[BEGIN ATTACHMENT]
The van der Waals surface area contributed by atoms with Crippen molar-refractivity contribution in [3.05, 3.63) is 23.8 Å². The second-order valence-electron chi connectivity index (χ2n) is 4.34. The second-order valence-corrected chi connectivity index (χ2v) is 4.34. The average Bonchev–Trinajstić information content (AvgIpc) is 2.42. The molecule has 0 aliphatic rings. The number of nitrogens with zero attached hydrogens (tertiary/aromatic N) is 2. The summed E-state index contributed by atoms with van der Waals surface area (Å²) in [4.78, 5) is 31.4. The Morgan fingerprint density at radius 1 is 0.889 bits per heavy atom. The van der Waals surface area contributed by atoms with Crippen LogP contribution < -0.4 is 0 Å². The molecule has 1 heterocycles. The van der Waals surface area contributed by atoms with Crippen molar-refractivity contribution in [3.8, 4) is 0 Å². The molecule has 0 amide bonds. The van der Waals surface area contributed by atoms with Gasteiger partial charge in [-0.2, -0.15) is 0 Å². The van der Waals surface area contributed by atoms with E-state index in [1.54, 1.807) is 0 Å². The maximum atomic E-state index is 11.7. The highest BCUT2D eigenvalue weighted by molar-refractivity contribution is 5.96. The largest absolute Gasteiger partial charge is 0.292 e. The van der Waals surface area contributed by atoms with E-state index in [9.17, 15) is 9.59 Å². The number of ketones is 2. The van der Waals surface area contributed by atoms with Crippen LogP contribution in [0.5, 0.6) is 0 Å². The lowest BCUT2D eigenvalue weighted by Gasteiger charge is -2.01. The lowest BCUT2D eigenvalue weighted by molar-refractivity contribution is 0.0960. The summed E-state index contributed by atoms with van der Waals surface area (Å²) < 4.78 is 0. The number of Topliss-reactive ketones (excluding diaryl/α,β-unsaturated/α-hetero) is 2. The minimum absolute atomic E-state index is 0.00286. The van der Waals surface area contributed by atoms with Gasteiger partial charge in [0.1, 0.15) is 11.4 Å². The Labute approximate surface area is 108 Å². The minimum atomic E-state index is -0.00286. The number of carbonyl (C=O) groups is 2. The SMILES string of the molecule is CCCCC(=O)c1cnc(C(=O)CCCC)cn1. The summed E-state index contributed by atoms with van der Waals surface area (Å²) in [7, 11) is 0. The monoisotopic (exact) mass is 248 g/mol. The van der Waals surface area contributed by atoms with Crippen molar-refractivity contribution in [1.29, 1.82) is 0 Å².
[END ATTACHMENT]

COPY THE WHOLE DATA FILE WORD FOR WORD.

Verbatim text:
The van der Waals surface area contributed by atoms with Crippen molar-refractivity contribution in [3.05, 3.63) is 23.8 Å². The second-order valence-electron chi connectivity index (χ2n) is 4.34. The second-order valence-corrected chi connectivity index (χ2v) is 4.34. The average Bonchev–Trinajstić information content (AvgIpc) is 2.42. The molecule has 0 aliphatic rings. The number of nitrogens with zero attached hydrogens (tertiary/aromatic N) is 2. The summed E-state index contributed by atoms with van der Waals surface area (Å²) in [4.78, 5) is 31.4. The Morgan fingerprint density at radius 1 is 0.889 bits per heavy atom. The van der Waals surface area contributed by atoms with Crippen LogP contribution < -0.4 is 0 Å². The molecule has 1 heterocycles. The van der Waals surface area contributed by atoms with Crippen molar-refractivity contribution in [3.8, 4) is 0 Å². The molecule has 0 amide bonds. The van der Waals surface area contributed by atoms with Gasteiger partial charge in [-0.2, -0.15) is 0 Å². The van der Waals surface area contributed by atoms with E-state index in [1.54, 1.807) is 0 Å². The maximum atomic E-state index is 11.7. The highest BCUT2D eigenvalue weighted by molar-refractivity contribution is 5.96. The largest absolute Gasteiger partial charge is 0.292 e. The van der Waals surface area contributed by atoms with E-state index in [9.17, 15) is 9.59 Å². The number of ketones is 2. The van der Waals surface area contributed by atoms with Crippen LogP contribution in [0.5, 0.6) is 0 Å². The lowest BCUT2D eigenvalue weighted by Gasteiger charge is -2.01. The lowest BCUT2D eigenvalue weighted by molar-refractivity contribution is 0.0960. The summed E-state index contributed by atoms with van der Waals surface area (Å²) < 4.78 is 0. The number of Topliss-reactive ketones (excluding diaryl/α,β-unsaturated/α-hetero) is 2. The minimum absolute atomic E-state index is 0.00286. The van der Waals surface area contributed by atoms with Gasteiger partial charge in [0.1, 0.15) is 11.4 Å². The Labute approximate surface area is 108 Å². The minimum atomic E-state index is -0.00286. The number of carbonyl (C=O) groups is 2. The SMILES string of the molecule is CCCCC(=O)c1cnc(C(=O)CCCC)cn1. The summed E-state index contributed by atoms with van der Waals surface area (Å²) in [7, 11) is 0. The monoisotopic (exact) mass is 248 g/mol. The van der Waals surface area contributed by atoms with Crippen molar-refractivity contribution in [1.29, 1.82) is 0 Å².